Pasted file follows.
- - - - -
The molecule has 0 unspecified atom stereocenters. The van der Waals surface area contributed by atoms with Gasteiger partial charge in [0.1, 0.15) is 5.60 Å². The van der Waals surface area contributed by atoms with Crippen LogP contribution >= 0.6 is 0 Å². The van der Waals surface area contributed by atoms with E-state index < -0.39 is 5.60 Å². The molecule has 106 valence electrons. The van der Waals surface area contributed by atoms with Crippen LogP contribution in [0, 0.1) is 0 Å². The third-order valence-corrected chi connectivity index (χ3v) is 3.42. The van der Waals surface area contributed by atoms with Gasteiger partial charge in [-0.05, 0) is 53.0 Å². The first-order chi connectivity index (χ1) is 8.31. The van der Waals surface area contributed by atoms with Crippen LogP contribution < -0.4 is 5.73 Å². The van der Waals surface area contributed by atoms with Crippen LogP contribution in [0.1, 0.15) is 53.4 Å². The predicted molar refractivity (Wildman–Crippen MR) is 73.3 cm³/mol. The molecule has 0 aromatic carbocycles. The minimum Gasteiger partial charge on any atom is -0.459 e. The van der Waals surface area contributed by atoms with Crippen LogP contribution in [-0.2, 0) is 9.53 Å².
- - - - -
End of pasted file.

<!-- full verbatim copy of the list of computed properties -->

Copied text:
The molecule has 0 unspecified atom stereocenters. The van der Waals surface area contributed by atoms with Gasteiger partial charge in [0.1, 0.15) is 5.60 Å². The van der Waals surface area contributed by atoms with Crippen LogP contribution >= 0.6 is 0 Å². The van der Waals surface area contributed by atoms with E-state index < -0.39 is 5.60 Å². The molecule has 106 valence electrons. The van der Waals surface area contributed by atoms with Crippen LogP contribution in [0, 0.1) is 0 Å². The third-order valence-corrected chi connectivity index (χ3v) is 3.42. The van der Waals surface area contributed by atoms with Gasteiger partial charge in [-0.05, 0) is 53.0 Å². The first-order chi connectivity index (χ1) is 8.31. The van der Waals surface area contributed by atoms with Crippen LogP contribution < -0.4 is 5.73 Å². The van der Waals surface area contributed by atoms with Crippen LogP contribution in [0.1, 0.15) is 53.4 Å². The predicted molar refractivity (Wildman–Crippen MR) is 73.3 cm³/mol. The molecule has 0 aromatic carbocycles. The minimum Gasteiger partial charge on any atom is -0.459 e. The van der Waals surface area contributed by atoms with Crippen LogP contribution in [-0.2, 0) is 9.53 Å².